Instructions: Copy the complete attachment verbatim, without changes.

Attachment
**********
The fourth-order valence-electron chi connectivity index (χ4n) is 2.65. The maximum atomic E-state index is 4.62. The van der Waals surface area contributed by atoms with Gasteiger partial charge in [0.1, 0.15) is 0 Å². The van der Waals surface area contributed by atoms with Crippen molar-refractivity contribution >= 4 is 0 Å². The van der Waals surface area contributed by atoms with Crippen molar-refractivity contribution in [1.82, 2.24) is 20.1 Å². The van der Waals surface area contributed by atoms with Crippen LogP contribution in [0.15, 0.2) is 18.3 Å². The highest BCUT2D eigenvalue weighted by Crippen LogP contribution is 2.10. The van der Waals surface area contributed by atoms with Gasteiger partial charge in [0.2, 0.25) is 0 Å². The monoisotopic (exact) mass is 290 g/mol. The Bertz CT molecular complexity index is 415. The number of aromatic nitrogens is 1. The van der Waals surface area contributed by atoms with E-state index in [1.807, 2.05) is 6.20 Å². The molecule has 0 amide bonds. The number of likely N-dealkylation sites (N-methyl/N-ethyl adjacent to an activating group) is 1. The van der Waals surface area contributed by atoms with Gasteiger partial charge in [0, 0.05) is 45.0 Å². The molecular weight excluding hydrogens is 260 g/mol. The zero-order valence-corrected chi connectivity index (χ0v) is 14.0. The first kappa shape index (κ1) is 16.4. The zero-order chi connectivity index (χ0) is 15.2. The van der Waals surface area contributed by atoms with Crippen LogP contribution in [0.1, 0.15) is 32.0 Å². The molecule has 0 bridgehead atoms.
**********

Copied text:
The fourth-order valence-electron chi connectivity index (χ4n) is 2.65. The maximum atomic E-state index is 4.62. The van der Waals surface area contributed by atoms with Gasteiger partial charge in [0.1, 0.15) is 0 Å². The van der Waals surface area contributed by atoms with Crippen molar-refractivity contribution >= 4 is 0 Å². The van der Waals surface area contributed by atoms with Crippen molar-refractivity contribution in [1.82, 2.24) is 20.1 Å². The van der Waals surface area contributed by atoms with Crippen LogP contribution in [0.15, 0.2) is 18.3 Å². The highest BCUT2D eigenvalue weighted by Crippen LogP contribution is 2.10. The van der Waals surface area contributed by atoms with Gasteiger partial charge in [0.2, 0.25) is 0 Å². The monoisotopic (exact) mass is 290 g/mol. The Bertz CT molecular complexity index is 415. The number of aromatic nitrogens is 1. The van der Waals surface area contributed by atoms with E-state index in [1.807, 2.05) is 6.20 Å². The molecule has 0 amide bonds. The number of likely N-dealkylation sites (N-methyl/N-ethyl adjacent to an activating group) is 1. The van der Waals surface area contributed by atoms with Gasteiger partial charge in [0, 0.05) is 45.0 Å². The molecular weight excluding hydrogens is 260 g/mol. The zero-order valence-corrected chi connectivity index (χ0v) is 14.0. The first kappa shape index (κ1) is 16.4. The zero-order chi connectivity index (χ0) is 15.2. The van der Waals surface area contributed by atoms with Crippen LogP contribution in [0.1, 0.15) is 32.0 Å². The molecule has 0 bridgehead atoms.